5. I found that EGR vacuum modulator passage from P-port to Q- port was clogged with small particle and filter was not enough clean and I replaced the modulator.

6. And finally I found that vacuum from throttle body s port P is not more than 1 inch.

Because I cannot find how much this vacuum should be for my car and how to test whole EGR system (not its separate components) I applied to you with my 5 questions.

Thank you very much for your information how to check EGR valve, but, as I said, I know this and I already did that. I would like to get answers for those 5 questions I asked.

Thank you,
Alex
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Tuesday, August 19th, 2014 AT 11:24 PM
Tiny
SATURNTECH9
  • EXPERT
Iam so sorry didnt catch that in your previous post as soon as I get home from work I will get you some more info. It doesnt give me specific vacuum readings like your asking for in my repair info. But I will get you some more info to help you out.
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Wednesday, August 20th, 2014 AT 12:42 PM
Tiny
SATURNTECH9
  • EXPERT
I posted the trouble tree for code p0401 from my prodemand online repair information. Please let me know what you find so we can go from there.
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Wednesday, August 20th, 2014 AT 8:49 PM
Tiny
ALEX CAR
  • MEMBER
Sir,

I appreciate your efforts to help me, thank you very much. However, as you can see, I have already done almost all what you advise me. But I cannot do test for whole EGR system because I have questions where to connect EGR vacuum modulator s port R, questions what are low vacuum and high vacuum. I asked you these questions in my initial message to you.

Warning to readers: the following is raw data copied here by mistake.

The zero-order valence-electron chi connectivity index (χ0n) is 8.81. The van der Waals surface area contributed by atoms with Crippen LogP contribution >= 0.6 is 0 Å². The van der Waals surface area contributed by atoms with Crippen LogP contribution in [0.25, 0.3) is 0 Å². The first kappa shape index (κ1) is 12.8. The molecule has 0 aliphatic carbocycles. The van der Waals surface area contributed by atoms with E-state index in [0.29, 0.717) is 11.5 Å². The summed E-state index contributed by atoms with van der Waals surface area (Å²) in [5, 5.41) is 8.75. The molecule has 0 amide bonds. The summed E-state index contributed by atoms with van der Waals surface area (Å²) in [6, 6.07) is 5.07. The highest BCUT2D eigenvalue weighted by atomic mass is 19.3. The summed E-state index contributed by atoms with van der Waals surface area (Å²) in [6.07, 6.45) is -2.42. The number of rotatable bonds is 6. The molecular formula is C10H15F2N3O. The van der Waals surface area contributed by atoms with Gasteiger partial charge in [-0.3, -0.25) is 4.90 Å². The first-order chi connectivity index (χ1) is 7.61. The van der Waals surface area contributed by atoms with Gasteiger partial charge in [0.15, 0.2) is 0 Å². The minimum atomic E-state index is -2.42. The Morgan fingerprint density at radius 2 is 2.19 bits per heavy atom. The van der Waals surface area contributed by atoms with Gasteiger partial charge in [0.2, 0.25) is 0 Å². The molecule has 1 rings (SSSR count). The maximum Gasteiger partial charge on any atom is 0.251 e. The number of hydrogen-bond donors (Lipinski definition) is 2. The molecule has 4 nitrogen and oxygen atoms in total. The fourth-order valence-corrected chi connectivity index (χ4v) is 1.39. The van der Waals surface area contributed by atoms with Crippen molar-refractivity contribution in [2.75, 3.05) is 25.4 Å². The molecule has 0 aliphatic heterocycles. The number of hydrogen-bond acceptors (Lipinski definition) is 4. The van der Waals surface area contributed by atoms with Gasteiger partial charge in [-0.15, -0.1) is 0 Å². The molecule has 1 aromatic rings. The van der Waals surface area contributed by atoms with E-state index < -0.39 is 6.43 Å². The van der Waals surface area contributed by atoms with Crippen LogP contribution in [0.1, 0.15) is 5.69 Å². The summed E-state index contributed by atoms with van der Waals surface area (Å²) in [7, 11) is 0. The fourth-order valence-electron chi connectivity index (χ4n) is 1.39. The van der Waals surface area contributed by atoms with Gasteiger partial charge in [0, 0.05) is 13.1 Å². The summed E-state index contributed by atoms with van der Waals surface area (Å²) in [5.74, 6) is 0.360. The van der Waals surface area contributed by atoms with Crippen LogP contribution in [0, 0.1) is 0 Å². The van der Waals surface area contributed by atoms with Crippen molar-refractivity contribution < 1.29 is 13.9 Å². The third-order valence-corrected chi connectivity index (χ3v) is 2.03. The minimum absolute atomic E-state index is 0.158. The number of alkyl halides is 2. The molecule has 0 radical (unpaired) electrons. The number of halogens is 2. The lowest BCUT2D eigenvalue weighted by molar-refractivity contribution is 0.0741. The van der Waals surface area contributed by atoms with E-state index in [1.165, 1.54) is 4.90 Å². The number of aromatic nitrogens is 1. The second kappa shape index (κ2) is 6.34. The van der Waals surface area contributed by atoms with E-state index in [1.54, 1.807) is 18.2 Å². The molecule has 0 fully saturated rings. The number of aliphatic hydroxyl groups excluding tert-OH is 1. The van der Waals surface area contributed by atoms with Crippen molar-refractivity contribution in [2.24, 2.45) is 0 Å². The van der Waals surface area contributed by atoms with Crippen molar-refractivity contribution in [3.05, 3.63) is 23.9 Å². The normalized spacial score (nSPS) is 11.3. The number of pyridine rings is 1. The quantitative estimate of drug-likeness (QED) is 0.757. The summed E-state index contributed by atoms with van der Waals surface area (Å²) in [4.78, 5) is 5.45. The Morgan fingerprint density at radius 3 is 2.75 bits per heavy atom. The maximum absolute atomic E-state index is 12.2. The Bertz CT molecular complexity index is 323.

Last message you sent me contains 2 pages of Prodemand website. The first page contains information how to test VSV. I did it before I contacted you and VSV is OK.
Item 5 on the second page refers to exhaust gas recirculation system test. This is the test I could not do, as I mentioned above. Could you, please, send me the article referred in that item 5 as Exhaust Gas Recirculation (EGR) System Test under Emission Systems & Sub-Systems in System & Component Testing 4 cilinder . May be that article can answer my questions 1-4.
Also, please, tell me what kind vehicle these articles refer to: tracks, cars, any particular maker and model. Or these articles are just about hypothetical vehicle?

Thank you,
Alex.
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Thursday, August 21st, 2014 AT 10:04 AM
Tiny
SATURNTECH9
  • EXPERT
I will get you the item 5 info as far as the article/trouble I posted its for your specific car. Also as far as the low vacuum readings I have not yet seen a spec for it.
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Thursday, August 21st, 2014 AT 10:11 AM
Tiny
SATURNTECH9
  • EXPERT
I posted the egr system test for you.
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Thursday, August 21st, 2014 AT 6:23 PM
Tiny
ALEX CAR
  • MEMBER
Thank you, sir. I appreciate you try to help me. The information you provide me is exactly the same information I had and it gives rise the same questions. I have no any doubts that these information sources just copy information from each other, even without paying attention that the information is incomplete and with no common sense. I hoped somebody had practical experience or theoretical knowledge to answer my questions.
Again I appreciate you tried to help me, you did everything you could do and now there is no sense to continue our communication further.

Thank you,
Alex.
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Thursday, August 21st, 2014 AT 10:56 PM